E-Blast – Launch of QDN Hot Topics Digital Stories at Griffith Film School, Southbank as part of Disability Action Week
QDN was pleased to co-host with Griffith University, the launch of the Hot Topics Local Support Group Digital Stories as part of Disability Action Week on Tuesday 11 September 2018. The digital stories are a collection of individual and group
stories produced as part of a joint project with QDN, Griffith University and University of Queensland. The event was attended by over 60 guests including family and friends of QDN’s Brisbane Hot Topics members (a self-advocacy group by and for people with intellectual disability) as well as different policy and decision-makers, including Clare O’Connor, Director-General Department of Communities, Disability Services and Seniors; Natalie Siegel-Brown, Public Guardian for Queensland and Paul Grevell, Executive Director Department of Communities, Disability Services and Seniors, representatives from Office of Public Advocate and Digital Capability Development, Department of Housing and Public Works. The event was also attended by key community leaders across the disability and community sector with a strong commitment to supporting the voice of people with intellectual disability to influence and inform public policy.
Brisbane Hot Topics is one of QDN’s 22 local support groups that operate around the state. The name Hot Topics was developed by the group when they first started as they wanted to get information, talk about and address the issues that are ‘hot topics’ in their lives. The group has been operating for over 10 years and is a dedicated peer network by and for people with intellectual disability with Donna Best as the group’s convenor.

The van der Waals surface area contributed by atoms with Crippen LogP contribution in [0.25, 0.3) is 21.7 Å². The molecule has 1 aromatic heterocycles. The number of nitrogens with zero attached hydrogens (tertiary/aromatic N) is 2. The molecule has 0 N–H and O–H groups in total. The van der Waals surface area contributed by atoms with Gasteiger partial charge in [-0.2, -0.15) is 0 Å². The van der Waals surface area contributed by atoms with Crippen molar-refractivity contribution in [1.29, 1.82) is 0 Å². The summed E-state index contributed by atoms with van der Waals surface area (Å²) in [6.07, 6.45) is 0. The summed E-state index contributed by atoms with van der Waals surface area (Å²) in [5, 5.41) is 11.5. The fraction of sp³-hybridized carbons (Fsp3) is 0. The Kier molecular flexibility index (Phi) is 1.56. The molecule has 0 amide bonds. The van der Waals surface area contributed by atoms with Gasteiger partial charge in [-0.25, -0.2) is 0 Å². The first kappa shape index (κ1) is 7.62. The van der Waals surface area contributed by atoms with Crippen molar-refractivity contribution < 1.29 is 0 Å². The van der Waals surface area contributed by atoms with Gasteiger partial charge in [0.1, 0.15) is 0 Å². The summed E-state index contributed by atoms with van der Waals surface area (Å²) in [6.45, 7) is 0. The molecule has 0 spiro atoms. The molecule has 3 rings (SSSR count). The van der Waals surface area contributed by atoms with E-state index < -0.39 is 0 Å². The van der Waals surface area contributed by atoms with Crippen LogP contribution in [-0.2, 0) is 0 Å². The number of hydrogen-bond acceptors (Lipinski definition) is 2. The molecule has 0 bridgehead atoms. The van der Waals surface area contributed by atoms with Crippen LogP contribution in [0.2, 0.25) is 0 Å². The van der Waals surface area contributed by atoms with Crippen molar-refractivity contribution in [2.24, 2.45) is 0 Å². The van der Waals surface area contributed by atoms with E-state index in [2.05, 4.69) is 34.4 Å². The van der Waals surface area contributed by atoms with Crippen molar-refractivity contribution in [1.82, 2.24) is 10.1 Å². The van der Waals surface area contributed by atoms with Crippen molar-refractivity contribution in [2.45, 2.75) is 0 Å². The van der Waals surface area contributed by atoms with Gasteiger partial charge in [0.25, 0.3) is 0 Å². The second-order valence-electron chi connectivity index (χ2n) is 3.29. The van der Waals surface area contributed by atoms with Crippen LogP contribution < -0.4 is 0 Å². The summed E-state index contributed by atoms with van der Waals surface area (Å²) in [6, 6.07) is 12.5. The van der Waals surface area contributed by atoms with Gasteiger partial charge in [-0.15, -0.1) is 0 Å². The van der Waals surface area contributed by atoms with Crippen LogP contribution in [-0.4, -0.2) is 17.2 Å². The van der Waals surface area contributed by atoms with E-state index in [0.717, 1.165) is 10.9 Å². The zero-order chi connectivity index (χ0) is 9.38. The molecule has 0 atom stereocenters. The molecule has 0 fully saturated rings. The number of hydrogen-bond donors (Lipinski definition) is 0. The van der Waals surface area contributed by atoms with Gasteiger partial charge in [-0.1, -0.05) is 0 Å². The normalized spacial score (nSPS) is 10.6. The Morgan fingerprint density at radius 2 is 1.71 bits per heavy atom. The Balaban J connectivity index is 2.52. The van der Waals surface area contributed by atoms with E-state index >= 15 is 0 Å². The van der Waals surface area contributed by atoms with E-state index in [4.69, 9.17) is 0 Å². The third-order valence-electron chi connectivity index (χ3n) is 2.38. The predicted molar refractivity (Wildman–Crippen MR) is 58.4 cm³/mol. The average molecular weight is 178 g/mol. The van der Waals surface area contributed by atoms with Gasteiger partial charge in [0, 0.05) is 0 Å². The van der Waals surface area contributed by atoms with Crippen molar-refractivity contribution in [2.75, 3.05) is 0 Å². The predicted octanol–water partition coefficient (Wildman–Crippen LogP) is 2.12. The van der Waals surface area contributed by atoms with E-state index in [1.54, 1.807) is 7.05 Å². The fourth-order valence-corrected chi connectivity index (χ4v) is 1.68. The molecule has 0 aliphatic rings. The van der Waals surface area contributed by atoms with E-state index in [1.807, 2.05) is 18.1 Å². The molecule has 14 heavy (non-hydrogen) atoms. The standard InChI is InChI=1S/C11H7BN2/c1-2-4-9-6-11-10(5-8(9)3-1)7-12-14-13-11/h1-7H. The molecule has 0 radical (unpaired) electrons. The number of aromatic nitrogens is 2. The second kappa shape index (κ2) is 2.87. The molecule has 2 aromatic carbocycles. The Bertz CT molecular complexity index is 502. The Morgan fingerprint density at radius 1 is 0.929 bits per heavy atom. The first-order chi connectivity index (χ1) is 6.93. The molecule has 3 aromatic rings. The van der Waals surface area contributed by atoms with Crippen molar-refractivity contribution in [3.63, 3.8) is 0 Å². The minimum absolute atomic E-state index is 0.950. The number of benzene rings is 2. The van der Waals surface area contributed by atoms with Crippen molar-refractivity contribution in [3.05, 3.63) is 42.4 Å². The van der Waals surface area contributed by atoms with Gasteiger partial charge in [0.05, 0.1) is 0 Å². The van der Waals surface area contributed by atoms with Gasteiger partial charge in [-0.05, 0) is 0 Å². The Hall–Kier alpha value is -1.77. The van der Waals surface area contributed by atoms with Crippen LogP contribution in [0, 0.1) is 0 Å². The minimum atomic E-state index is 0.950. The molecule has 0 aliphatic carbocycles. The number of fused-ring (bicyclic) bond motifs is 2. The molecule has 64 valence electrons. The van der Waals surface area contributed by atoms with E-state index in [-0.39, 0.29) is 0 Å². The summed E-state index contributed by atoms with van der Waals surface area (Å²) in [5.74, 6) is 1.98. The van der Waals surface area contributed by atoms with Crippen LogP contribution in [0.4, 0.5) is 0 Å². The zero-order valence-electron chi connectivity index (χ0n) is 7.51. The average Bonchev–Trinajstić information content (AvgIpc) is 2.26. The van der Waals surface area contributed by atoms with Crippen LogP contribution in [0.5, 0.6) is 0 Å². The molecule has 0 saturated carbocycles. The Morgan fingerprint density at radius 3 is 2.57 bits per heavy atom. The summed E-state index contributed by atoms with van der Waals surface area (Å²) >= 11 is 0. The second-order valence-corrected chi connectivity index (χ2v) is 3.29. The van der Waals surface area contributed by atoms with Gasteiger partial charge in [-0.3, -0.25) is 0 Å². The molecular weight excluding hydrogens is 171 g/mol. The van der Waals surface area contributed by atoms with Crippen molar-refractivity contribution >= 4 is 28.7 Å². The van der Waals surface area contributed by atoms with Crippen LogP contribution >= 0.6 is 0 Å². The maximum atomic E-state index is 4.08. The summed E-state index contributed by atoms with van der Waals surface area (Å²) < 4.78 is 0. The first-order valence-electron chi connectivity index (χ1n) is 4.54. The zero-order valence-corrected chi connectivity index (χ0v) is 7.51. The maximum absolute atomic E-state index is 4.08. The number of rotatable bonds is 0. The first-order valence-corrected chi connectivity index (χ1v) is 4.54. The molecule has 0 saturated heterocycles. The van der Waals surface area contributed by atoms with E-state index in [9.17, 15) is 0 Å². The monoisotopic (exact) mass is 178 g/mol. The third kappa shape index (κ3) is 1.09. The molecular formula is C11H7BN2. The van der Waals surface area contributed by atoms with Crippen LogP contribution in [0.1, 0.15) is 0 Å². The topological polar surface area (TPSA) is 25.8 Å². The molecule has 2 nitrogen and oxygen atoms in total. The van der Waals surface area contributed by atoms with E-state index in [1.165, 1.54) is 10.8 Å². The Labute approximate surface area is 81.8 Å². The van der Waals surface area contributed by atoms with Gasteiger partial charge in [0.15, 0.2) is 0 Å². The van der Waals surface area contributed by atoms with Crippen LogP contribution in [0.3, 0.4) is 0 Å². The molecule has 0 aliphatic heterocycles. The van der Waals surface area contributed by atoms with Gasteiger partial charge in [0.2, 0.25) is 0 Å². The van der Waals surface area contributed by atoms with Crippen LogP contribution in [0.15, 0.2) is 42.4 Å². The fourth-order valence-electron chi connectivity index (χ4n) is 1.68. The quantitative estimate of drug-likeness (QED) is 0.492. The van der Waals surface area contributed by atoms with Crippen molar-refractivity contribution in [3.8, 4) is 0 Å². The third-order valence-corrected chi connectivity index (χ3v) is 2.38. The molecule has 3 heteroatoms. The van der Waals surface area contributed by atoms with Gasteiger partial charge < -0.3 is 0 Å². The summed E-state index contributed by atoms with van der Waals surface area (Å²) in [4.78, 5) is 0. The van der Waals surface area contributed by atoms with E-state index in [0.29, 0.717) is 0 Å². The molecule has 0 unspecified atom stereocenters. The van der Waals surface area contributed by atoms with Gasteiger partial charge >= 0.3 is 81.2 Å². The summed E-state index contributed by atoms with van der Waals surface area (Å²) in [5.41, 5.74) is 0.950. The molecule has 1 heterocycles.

Paige Armstrong, QDN’s CEO said, “Our Brisbane Hot Topics is a group that shows what it takes to be a leader, to have the courage to speak up about important issues and the power of the collective voice to influence change.”
Griffith University partnered with QDN on this project as part of research to look at the effectiveness of digital story telling as a tool for change and a way of communicating about inclusive policies and practices by and from people with disability to influence decision makers.
Dr Paul Harris, Senior Lecturer (Disability Studies), School of Human Services and Social Work, Griffith University and a team from Griffith University including Griffith Film School and students, and Dr Kathy Ellem Senior Lecturer, School of Nursing, Midwifery and Social Work, University of Queensland in partnership with QDN staff Jen Barrkman and Lou Abson worked with the Hot Topics group members on this project.
The project worked to build the capacity of people with intellectual disability to create their own digital stories. Dr Ellem said “the task for everyone else was to provide the space and opportunity to have these stories heard.”
Dr Paul Harris said “When commencing the project so we could be clear about the purpose and messages, the Hot Topics members were asked who they wanted to hear their stories and they indicated it was a mix of those closest them to and government decision-makers. It is great to see that this is the mix of people in the room today for the launch of these stories.”
The digital stories produced included seven individual stories and one group stories. The group developed a collective story about how they came together, important priorities and how they have influenced change. The individual stories cover a range of personal stories about the challenges people have experienced in being listened to and being heard, and their leadership and self-advocacy.
Ms Clare O’Connor, Director-General, Department of Communities, Disability Services and Seniors said, “The launch of Digital Stories is about leadership and participation. People with disability have a wealth of experience, knowledge and innovative ideas that they can contribute. I congratulate the Hot Topics group members, Griffith University and Queenslanders with Disability Network on this important initiative.”
Mr Morrie O’Connor, President of Queensland Division of Australasian Society for Intellectual Disability officially launched the digital stories. Mr O’Connor said, “My congratulations to the story tellers who appear in Digital Stories, to QDN, to Griffith and UQ; this project is part of that long journey where people with intellectual disability claim voice and claim their equal value.”